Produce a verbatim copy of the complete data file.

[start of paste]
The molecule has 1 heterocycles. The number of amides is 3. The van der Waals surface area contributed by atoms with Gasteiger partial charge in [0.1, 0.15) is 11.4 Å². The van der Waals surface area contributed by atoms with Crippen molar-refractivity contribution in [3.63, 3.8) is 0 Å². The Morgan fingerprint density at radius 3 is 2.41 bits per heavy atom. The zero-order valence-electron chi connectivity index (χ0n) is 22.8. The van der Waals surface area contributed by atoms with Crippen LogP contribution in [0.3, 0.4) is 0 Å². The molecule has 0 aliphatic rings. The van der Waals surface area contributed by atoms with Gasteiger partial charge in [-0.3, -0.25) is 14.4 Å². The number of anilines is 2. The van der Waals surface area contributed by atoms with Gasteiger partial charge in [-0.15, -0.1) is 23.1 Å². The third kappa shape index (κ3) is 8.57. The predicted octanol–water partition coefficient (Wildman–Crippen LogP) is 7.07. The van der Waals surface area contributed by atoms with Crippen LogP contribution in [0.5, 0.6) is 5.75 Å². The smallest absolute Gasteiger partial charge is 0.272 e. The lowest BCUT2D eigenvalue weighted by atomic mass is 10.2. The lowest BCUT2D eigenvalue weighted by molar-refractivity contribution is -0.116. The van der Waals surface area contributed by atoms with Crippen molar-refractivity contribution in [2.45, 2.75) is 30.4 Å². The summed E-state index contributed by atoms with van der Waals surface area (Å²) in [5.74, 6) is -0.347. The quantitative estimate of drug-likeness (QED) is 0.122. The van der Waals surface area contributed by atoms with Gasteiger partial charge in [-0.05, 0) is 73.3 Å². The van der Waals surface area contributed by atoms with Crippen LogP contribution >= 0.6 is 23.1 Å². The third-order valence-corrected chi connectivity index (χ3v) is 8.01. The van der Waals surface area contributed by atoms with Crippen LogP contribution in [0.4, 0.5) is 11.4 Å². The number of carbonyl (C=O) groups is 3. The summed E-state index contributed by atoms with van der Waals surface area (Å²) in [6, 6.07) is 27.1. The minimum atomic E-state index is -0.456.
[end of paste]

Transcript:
The molecule has 1 heterocycles. The number of amides is 3. The van der Waals surface area contributed by atoms with Gasteiger partial charge in [0.1, 0.15) is 11.4 Å². The van der Waals surface area contributed by atoms with Crippen molar-refractivity contribution in [3.63, 3.8) is 0 Å². The Morgan fingerprint density at radius 3 is 2.41 bits per heavy atom. The zero-order valence-electron chi connectivity index (χ0n) is 22.8. The van der Waals surface area contributed by atoms with Crippen LogP contribution in [0.3, 0.4) is 0 Å². The molecule has 0 aliphatic rings. The van der Waals surface area contributed by atoms with Gasteiger partial charge in [-0.3, -0.25) is 14.4 Å². The number of anilines is 2. The van der Waals surface area contributed by atoms with Gasteiger partial charge in [-0.15, -0.1) is 23.1 Å². The third kappa shape index (κ3) is 8.57. The predicted octanol–water partition coefficient (Wildman–Crippen LogP) is 7.07. The van der Waals surface area contributed by atoms with Crippen LogP contribution in [0.5, 0.6) is 5.75 Å². The smallest absolute Gasteiger partial charge is 0.272 e. The lowest BCUT2D eigenvalue weighted by atomic mass is 10.2. The lowest BCUT2D eigenvalue weighted by molar-refractivity contribution is -0.116. The van der Waals surface area contributed by atoms with Crippen molar-refractivity contribution in [2.45, 2.75) is 30.4 Å². The summed E-state index contributed by atoms with van der Waals surface area (Å²) in [5.74, 6) is -0.347. The quantitative estimate of drug-likeness (QED) is 0.122. The van der Waals surface area contributed by atoms with Gasteiger partial charge in [-0.05, 0) is 73.3 Å². The van der Waals surface area contributed by atoms with Crippen LogP contribution >= 0.6 is 23.1 Å². The third-order valence-corrected chi connectivity index (χ3v) is 8.01. The van der Waals surface area contributed by atoms with Crippen LogP contribution in [0.4, 0.5) is 11.4 Å². The number of carbonyl (C=O) groups is 3. The summed E-state index contributed by atoms with van der Waals surface area (Å²) in [6, 6.07) is 27.1. The minimum atomic E-state index is -0.456.